Ruminative self-focus, negative life events, and negative affect.
Moberly, Nicholas J.
Behaviour Research and Therapy
Ruminative thinking is believed to exacerbate the psychological distress that follows stressful life events. An experience-sampling study was conducted in which participants recorded negative life events, ruminative self-focus, and negative affect eight times daily over one week. Occasions when participants reported a negative event were marked by higher levels of negative affect. Additionally, negative events were prospectively associated with higher levels of negative affect at the next sampling occasion, and this relationship was partially mediated by momentary ruminative self-focus. Depressive symptoms were associated with more frequent negative events, but not with increased reactivity to negative events. Trait rumination was associated with reports of more severe negative events and increased reactivity to negative events. These results suggest that the extent to which a person engages in ruminative self-focus after everyday stressors is an important determinant of the degree of distress experienced after such events. Further, dispositional measures of rumination predict mood reactivity to everyday stressors in a non-clinical sample.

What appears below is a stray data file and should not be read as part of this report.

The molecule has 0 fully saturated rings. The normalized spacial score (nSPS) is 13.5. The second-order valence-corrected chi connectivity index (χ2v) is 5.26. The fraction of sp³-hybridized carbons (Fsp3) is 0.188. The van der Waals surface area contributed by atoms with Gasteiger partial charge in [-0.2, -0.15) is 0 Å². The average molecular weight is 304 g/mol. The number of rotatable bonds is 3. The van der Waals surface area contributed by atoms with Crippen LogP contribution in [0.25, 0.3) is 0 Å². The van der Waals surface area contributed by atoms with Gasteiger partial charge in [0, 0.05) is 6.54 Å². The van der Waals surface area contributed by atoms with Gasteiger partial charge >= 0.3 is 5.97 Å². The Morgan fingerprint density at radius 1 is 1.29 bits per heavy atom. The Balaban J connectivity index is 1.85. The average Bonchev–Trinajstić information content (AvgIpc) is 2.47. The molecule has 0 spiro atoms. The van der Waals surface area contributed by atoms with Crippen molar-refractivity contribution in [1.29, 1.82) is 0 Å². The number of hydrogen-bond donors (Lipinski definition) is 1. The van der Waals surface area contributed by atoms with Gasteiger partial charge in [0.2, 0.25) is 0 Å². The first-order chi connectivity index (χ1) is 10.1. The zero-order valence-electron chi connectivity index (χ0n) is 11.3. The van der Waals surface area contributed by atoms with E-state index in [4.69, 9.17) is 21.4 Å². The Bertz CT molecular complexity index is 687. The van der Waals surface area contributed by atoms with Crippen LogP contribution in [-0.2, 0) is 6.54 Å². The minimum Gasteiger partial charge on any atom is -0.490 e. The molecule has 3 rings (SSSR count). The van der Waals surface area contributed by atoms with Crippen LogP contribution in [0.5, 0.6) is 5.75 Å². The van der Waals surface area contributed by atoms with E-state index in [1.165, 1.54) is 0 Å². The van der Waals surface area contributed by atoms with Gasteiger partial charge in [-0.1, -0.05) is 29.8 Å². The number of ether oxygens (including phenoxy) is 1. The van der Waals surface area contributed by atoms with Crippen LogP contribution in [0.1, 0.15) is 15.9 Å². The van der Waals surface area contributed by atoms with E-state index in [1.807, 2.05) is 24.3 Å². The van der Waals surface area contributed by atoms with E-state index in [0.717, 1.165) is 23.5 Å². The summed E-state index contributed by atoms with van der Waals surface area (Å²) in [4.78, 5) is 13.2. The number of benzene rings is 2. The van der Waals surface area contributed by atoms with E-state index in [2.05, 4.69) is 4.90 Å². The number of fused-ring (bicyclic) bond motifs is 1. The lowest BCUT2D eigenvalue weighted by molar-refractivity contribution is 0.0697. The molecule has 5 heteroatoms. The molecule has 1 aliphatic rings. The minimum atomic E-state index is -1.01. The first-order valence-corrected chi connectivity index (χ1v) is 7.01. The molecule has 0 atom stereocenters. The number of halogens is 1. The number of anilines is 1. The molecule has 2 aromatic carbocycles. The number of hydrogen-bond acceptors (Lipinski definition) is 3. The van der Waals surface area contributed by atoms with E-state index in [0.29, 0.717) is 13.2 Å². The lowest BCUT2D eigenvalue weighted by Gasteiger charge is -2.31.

addresses: Mood Disorders Centre, School of Psychology, University of Exeter, Exeter EX4 4QG, UK. firstname.lastname@example.org
notes: PMCID: PMC2682175
types: Journal Article; Randomized Controlled Trial; Research Support, Non-U.S. Gov't
Copyright © 2008 Elsevier. NOTICE: this is the author’s version of a work that was accepted for publication in Journal of Experimental Social Psychology. Changes resulting from the publishing process, such as peer review, editing, corrections, structural formatting, and other quality control mechanisms may not be reflected in this document. Changes may have been made to this work since it was submitted for publication. A definitive version was subsequently published in Behaviour Research and Therapy, 2008, Vol. 46, Issue 9, pp. 1034 – 1039 DOI: 10.1016/j.brat.2008.06.004
Behaviour Research and Therapy, 2008, Vol. 46, Issue 9, pp. 1034 - 1039
Place of publication